I’ve probably qualified enough of my reviews with this statement, at this point, to make my continued use of it superfluous, but old habits die hard: I am a white male. And though I think of myself as fairly progressive, I find myself disagreeing with liberals almost as much as I do conservatives. So, for whatever that’s worth, this is where I’m coming from.
I’ve always had an uneasy association with feminism. The immediate consequence of this tends to fall somewhere in the vicinity of frustrated defensiveness, but the long term consequence is that I generally don’t read feminist writers. In fact, I don’t read enough women, period. But that’s more accident than design.
Which isn’t to say that I don’t broadly agree with most feminists that I’ve encountered, or even that I don’t consider myself one. I married an ardent feminist, my sister is one, as well, and is never afraid to speak her mind. My maternal grandmother, I think, was a bit of a bad ass feminist in her own way – though I doubt she ever would’ve called herself one. The point is, I’ve been surrounded by strong women my whole life, and have never hesitated to speak out against casual misogyny observed in environments that are strictly male.
But….I’ve never read a book like this before. While I can’t say that I’ve actively avoided anything unapologetically “feminist” , I’ve never sought it out, either (The Handmaid’s Tale excepted). This can be contrasted, for instance, with my deep interest in African American history and the study of racial inequality and injustice – in which I’ve actively fought my own ignorance and continually try to acknowledge my privilege.
Now, having read We Should All Be Feminists, I think I understand why feminism leaves me so often discomfited. Or, at least, I’m beginning to understand.
Adichie asserts here that one reason men are resistant to feminism may be because men are accustomed to being in charge. While I can’t speak for other men, that’s certainly not my reason. But I think it’s close enough to the point that I’ve been wrestling with the idea over the last couple of hours.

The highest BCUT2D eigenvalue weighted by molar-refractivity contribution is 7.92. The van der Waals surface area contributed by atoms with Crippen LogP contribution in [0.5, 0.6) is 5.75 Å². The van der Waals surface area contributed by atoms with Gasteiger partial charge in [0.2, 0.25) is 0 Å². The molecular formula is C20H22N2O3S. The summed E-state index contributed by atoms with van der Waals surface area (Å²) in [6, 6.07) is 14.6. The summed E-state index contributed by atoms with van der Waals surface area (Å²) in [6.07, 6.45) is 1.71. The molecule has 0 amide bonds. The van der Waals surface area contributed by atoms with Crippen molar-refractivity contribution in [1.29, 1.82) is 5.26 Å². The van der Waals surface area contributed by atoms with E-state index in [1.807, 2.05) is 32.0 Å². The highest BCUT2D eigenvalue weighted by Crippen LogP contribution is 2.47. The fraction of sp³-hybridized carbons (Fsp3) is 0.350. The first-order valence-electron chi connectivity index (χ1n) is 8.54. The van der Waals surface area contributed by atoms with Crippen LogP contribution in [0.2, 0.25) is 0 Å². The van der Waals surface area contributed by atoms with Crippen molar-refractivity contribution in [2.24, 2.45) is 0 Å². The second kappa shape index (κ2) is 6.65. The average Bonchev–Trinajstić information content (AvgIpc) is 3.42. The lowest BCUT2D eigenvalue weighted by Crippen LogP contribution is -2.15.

Central to my reticence is the fragility of the male ego. That’s why I can embrace Black Lives Matter and issues of Civil Rights and criminal justice reform. I am not in any kind of existential danger. White privilege is very real, and the cultural and economic systems in place in the United States are built on systemic racism. I can actively seek to dismantle those systems without challenging who I am as a person, or my place in the world. And, quite frankly, a world without racial equality isn’t the kind of world I want to be a part of.
How this differs lies in Adichie’s description of the gender norms placed on men in our society. Specifically, the requirement that they (we) be “hard.” In my adult life – since my teens, really – I have soundly rejected these masculine gender norms, and have instead enshrouded myself in a self-effacing cloak of awkward weakness. It was partly started as a self-deprecating joke to prevent bullying (which I was never really a victim of, but always kind of feared, I think), and partly a way of embracing who I naturally am, without having to justify myself to my peers. I was an artistic kid who read too much and didn’t know how to talk to girls – so it’s easier to laugh at yourself, and it provides insulation against difficult situations and cultural expectations.